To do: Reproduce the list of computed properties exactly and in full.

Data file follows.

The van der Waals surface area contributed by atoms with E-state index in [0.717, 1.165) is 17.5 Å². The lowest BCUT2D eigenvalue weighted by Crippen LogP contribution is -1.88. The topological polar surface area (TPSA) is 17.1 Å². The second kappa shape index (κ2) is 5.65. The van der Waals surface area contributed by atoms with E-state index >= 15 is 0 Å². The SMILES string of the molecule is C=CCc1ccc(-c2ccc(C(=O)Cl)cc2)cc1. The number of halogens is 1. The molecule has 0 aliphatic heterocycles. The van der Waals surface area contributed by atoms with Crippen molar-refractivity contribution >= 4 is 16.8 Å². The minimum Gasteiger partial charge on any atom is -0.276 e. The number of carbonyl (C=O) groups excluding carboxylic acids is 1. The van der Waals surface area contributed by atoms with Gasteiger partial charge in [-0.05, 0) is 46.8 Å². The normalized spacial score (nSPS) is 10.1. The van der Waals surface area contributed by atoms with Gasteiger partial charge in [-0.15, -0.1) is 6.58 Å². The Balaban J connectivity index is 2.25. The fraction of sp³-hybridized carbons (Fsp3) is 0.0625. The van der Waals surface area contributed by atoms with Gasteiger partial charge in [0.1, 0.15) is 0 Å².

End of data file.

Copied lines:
The van der Waals surface area contributed by atoms with E-state index in [0.717, 1.165) is 17.5 Å². The lowest BCUT2D eigenvalue weighted by Crippen LogP contribution is -1.88. The topological polar surface area (TPSA) is 17.1 Å². The second kappa shape index (κ2) is 5.65. The van der Waals surface area contributed by atoms with E-state index >= 15 is 0 Å². The SMILES string of the molecule is C=CCc1ccc(-c2ccc(C(=O)Cl)cc2)cc1. The number of halogens is 1. The molecule has 0 aliphatic heterocycles. The van der Waals surface area contributed by atoms with Crippen molar-refractivity contribution >= 4 is 16.8 Å². The minimum Gasteiger partial charge on any atom is -0.276 e. The number of carbonyl (C=O) groups excluding carboxylic acids is 1. The van der Waals surface area contributed by atoms with Gasteiger partial charge in [-0.05, 0) is 46.8 Å². The normalized spacial score (nSPS) is 10.1. The van der Waals surface area contributed by atoms with Gasteiger partial charge in [-0.15, -0.1) is 6.58 Å². The Balaban J connectivity index is 2.25. The fraction of sp³-hybridized carbons (Fsp3) is 0.0625. The van der Waals surface area contributed by atoms with Gasteiger partial charge in [0.1, 0.15) is 0 Å².